Monster Road DVD by Bright Eyed Pictures
- Sunday, 23 May 2010 15:26
- Last Updated on Monday, 16 May 2011 06:09
- Written by Marc Spess
Recently we got a message from Jim Haverkamp at Bright Eyed Pictures who co-produced the documentary film called Monster Road. He asked us if we would like to review a copy of the film, and of course I had to say yes. I met Bruce many years ago while I worked in Portland for Webster Colcord. Webster introduced me to Bruce and we picked up a few cars Bruce sculpted to use on some commercials. What I witnessed in Bruces garage space is something that I never expected people would ever see. But now that Jim Haverkamp and Brett Ingram have released this documentary, people can see some of Bruces amazing work first hand.
Monster Road is all about Bruce Bickford and how he became a clay animator. Most people at first glance would think that the film is about a Hollywood image of a person toiling away in a studio making beautiful hand made films. But in fact that is not the point of the film at all. The film shows Bruces life style, his beliefs and his thoughts about animation. The film also probes the minds of him and his father. Two people who are so distinctly different.
Bruce Bickford is probably one of the only full time obsessive compulsive clay animators in the world. Now I don't know if you can really call it obsessive compulsive, but that is the only way to describe his inhuman drive to make miniature clay figures and objects on such a massive scale. And then animate them.
The story covers the more human aspects of Bruce and his family, particularly his late father George Bickford. George was an engineer at Boeing in the mid 1950's and very goal oriented and bright. While Bruce was the exact opposite, and chose to pursue a more visual way of making a living through animation. How Bruce ended up the way he did was literally shaped by his family, dreams and early experiences as a young adult. Every part of the film is illustrated with images of Bruces early drawings, old family photos and films Bruce made when he got his first camera. Not to mention his later more refined and intricate work.
Some of the film is easy for clay and stop motion animators to relate to. You have your clay, your idea, a camera and a desire to animate your vision. On the other hand there is a lot more that is extremely difficult to relate to that makes this film so much fun to watch. Many people might think Bruce is a bit crazy to live the way he does. He seems so smart and talented, but seems to lack the business skills or understanding of what people enjoy in films. Almost like a mis-directed creative energy that stays hidden from view in spite of so many hours of labor to create his pieces.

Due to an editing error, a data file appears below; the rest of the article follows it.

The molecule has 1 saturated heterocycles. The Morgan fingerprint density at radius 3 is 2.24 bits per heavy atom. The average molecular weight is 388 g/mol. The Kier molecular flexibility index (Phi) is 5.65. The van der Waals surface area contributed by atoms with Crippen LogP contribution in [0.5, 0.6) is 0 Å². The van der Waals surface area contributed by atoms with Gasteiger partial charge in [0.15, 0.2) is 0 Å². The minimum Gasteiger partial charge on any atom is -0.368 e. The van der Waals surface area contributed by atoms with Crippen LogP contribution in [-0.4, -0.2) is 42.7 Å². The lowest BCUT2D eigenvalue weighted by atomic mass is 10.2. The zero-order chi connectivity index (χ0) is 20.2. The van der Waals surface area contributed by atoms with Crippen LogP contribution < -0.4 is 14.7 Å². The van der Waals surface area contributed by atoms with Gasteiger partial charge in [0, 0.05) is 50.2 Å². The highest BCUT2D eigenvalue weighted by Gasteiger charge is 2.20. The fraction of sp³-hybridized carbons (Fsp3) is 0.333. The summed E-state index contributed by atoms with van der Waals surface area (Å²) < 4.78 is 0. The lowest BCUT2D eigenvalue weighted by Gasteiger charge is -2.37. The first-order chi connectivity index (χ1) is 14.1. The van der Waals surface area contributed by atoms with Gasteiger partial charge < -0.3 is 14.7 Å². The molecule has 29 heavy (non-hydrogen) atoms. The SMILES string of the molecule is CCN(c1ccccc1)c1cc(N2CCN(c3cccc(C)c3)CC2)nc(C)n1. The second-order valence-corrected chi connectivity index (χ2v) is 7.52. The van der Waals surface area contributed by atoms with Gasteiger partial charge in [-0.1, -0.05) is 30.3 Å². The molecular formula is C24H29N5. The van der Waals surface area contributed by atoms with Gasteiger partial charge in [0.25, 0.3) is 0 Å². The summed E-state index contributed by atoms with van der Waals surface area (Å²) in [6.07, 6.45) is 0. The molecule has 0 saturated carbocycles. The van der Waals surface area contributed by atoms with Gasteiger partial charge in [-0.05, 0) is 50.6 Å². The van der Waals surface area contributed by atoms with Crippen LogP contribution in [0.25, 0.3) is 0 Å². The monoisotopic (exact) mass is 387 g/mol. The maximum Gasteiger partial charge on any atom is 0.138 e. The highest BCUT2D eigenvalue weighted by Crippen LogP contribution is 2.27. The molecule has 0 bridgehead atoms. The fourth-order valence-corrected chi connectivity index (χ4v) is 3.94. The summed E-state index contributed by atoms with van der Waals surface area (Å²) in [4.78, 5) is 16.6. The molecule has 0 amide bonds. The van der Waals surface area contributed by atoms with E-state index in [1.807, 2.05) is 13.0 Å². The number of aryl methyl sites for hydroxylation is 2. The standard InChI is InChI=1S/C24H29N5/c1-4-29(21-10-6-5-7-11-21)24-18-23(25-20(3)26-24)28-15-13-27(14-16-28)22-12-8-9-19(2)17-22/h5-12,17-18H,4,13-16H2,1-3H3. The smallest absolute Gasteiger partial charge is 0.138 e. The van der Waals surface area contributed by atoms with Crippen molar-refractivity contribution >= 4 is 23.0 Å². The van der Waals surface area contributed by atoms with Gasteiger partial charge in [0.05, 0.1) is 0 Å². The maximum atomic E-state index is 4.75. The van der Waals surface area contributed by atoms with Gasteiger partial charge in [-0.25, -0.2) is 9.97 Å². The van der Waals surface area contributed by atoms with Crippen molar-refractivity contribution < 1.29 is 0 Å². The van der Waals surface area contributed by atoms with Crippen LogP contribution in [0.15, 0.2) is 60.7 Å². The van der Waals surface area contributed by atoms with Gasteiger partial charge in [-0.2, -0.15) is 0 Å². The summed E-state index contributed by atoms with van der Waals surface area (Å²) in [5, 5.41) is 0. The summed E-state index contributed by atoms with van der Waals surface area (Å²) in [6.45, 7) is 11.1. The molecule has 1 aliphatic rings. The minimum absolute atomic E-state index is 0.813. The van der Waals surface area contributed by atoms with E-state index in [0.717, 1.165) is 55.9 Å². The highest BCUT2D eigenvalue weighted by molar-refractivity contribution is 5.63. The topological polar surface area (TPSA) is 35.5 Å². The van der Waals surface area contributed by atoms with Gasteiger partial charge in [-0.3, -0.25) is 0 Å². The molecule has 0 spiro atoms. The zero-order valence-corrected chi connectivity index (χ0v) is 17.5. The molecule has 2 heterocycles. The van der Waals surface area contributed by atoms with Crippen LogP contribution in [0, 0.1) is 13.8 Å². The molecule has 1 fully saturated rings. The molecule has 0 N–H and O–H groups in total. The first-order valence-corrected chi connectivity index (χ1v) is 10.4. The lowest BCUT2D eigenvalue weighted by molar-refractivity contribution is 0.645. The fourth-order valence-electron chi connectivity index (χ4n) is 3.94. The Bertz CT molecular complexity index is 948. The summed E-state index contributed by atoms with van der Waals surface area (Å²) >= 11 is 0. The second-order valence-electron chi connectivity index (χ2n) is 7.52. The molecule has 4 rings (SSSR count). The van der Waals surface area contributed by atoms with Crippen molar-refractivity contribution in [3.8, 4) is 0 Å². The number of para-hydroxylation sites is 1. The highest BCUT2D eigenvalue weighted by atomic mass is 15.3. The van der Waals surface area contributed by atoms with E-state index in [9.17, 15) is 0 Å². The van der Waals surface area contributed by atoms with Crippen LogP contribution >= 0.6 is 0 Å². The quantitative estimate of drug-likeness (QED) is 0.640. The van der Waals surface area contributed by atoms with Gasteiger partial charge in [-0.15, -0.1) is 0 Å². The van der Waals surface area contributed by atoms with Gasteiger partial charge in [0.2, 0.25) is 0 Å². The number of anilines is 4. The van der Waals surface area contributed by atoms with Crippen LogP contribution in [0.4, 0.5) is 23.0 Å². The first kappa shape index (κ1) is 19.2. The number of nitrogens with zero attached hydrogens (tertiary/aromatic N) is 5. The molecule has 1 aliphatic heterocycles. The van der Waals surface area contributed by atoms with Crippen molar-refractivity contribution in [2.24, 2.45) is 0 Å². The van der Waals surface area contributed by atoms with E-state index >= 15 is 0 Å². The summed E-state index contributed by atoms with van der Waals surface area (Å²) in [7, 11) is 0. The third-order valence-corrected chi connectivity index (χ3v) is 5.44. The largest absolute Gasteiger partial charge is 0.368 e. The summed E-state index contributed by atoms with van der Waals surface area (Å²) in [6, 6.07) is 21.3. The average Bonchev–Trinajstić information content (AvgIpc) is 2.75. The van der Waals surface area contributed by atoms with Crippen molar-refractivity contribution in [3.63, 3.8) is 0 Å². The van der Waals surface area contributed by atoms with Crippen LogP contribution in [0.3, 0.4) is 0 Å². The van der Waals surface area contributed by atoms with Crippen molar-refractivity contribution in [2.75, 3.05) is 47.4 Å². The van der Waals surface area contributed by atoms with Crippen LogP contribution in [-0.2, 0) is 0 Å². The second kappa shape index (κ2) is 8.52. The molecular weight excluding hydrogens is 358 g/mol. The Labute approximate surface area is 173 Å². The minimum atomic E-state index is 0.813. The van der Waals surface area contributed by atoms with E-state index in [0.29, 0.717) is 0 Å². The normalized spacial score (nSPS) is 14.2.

He also seems a little crazy. The creepy glances, long hair, tattered clothing and his home in the secluded wooded area. Of course if you met him as I did, you would realize he is anything but crazy. Still he is a fun character in the film that makes you think.
|So the majority of the film revolves around all these big issues of life, death, God and why people make the choices they do. What is really so amazing is the animation clips from Bruce in the documentary are so unique, but you begin to understand the meaning and reasoning behind them. That's probably why Bright Eyed Pictures won an award for the best documentary at the Slamdance Film Festival.
On the DVD there is the documentary along with special features. They include the trailer, deleted scenes and some bonus animation. All in all the special features bulk things up to satisfy anyone who wants to see more of Bruces animation. Some of the animation can only be found on the Monster Road DVD making it that much more important if you like to collect animation. Chances are this DVD has the most unique stop motion you will find anywhere.
I highly recommend this documentary for people who want to get a glimpse into the human and artistic aspects of Bruce. I also recommend it to anyone collecting rare forms of animation and anyone who just likes a good documentary.
I don't recommend the documentary to anyone under 18, simply because there is a lot of sexual animation in both clay and 2-D drawn animation by Bruce. The documentary is really for adults anyway in my opinion. I also don't recommend the DVD to anyone expecting to see some shining example of the usual Hollywood animation, or a how-to kind of tutorial. That's simply not what the film is about.
To sum up the film I think it is very much worth the $20.00 price tag. Make sure to stop by the official web site for the film here.